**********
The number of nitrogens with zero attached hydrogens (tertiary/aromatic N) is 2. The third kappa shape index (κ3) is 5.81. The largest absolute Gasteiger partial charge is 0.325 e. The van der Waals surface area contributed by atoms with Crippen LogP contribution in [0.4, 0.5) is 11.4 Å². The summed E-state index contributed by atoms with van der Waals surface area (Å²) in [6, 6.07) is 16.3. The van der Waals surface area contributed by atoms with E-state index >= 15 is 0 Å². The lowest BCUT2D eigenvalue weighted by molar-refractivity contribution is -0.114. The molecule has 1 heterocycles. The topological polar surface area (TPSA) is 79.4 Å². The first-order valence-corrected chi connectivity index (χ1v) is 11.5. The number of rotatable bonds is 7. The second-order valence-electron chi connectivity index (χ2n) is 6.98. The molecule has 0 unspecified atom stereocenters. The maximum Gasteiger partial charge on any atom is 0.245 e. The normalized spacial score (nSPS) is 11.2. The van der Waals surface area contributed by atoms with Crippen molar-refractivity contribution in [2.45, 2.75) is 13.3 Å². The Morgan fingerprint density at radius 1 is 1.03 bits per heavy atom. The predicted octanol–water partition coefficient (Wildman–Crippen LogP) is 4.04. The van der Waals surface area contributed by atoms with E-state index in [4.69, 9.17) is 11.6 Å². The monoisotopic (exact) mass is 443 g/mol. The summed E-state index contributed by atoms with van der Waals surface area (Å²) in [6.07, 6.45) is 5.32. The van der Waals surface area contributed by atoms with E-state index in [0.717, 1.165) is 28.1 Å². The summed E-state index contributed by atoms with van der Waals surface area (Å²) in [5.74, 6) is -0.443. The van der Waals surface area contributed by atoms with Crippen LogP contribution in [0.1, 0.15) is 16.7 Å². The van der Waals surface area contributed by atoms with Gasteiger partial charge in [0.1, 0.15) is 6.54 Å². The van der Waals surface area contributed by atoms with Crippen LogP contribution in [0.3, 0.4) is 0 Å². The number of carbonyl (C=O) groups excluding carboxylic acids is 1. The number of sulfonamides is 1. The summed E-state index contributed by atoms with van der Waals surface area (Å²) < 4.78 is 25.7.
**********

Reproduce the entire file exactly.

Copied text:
The number of nitrogens with zero attached hydrogens (tertiary/aromatic N) is 2. The third kappa shape index (κ3) is 5.81. The largest absolute Gasteiger partial charge is 0.325 e. The van der Waals surface area contributed by atoms with Crippen LogP contribution in [0.4, 0.5) is 11.4 Å². The summed E-state index contributed by atoms with van der Waals surface area (Å²) in [6, 6.07) is 16.3. The van der Waals surface area contributed by atoms with E-state index >= 15 is 0 Å². The lowest BCUT2D eigenvalue weighted by molar-refractivity contribution is -0.114. The molecule has 1 heterocycles. The topological polar surface area (TPSA) is 79.4 Å². The first-order valence-corrected chi connectivity index (χ1v) is 11.5. The number of rotatable bonds is 7. The second-order valence-electron chi connectivity index (χ2n) is 6.98. The molecule has 0 unspecified atom stereocenters. The maximum Gasteiger partial charge on any atom is 0.245 e. The normalized spacial score (nSPS) is 11.2. The van der Waals surface area contributed by atoms with Crippen molar-refractivity contribution in [2.45, 2.75) is 13.3 Å². The Morgan fingerprint density at radius 1 is 1.03 bits per heavy atom. The predicted octanol–water partition coefficient (Wildman–Crippen LogP) is 4.04. The van der Waals surface area contributed by atoms with E-state index in [4.69, 9.17) is 11.6 Å². The monoisotopic (exact) mass is 443 g/mol. The summed E-state index contributed by atoms with van der Waals surface area (Å²) in [6.07, 6.45) is 5.32. The van der Waals surface area contributed by atoms with E-state index in [0.717, 1.165) is 28.1 Å². The summed E-state index contributed by atoms with van der Waals surface area (Å²) in [5.74, 6) is -0.443. The van der Waals surface area contributed by atoms with Crippen LogP contribution in [0.1, 0.15) is 16.7 Å². The van der Waals surface area contributed by atoms with Gasteiger partial charge in [0.1, 0.15) is 6.54 Å². The van der Waals surface area contributed by atoms with Crippen LogP contribution in [0.3, 0.4) is 0 Å². The number of carbonyl (C=O) groups excluding carboxylic acids is 1. The number of sulfonamides is 1. The summed E-state index contributed by atoms with van der Waals surface area (Å²) < 4.78 is 25.7.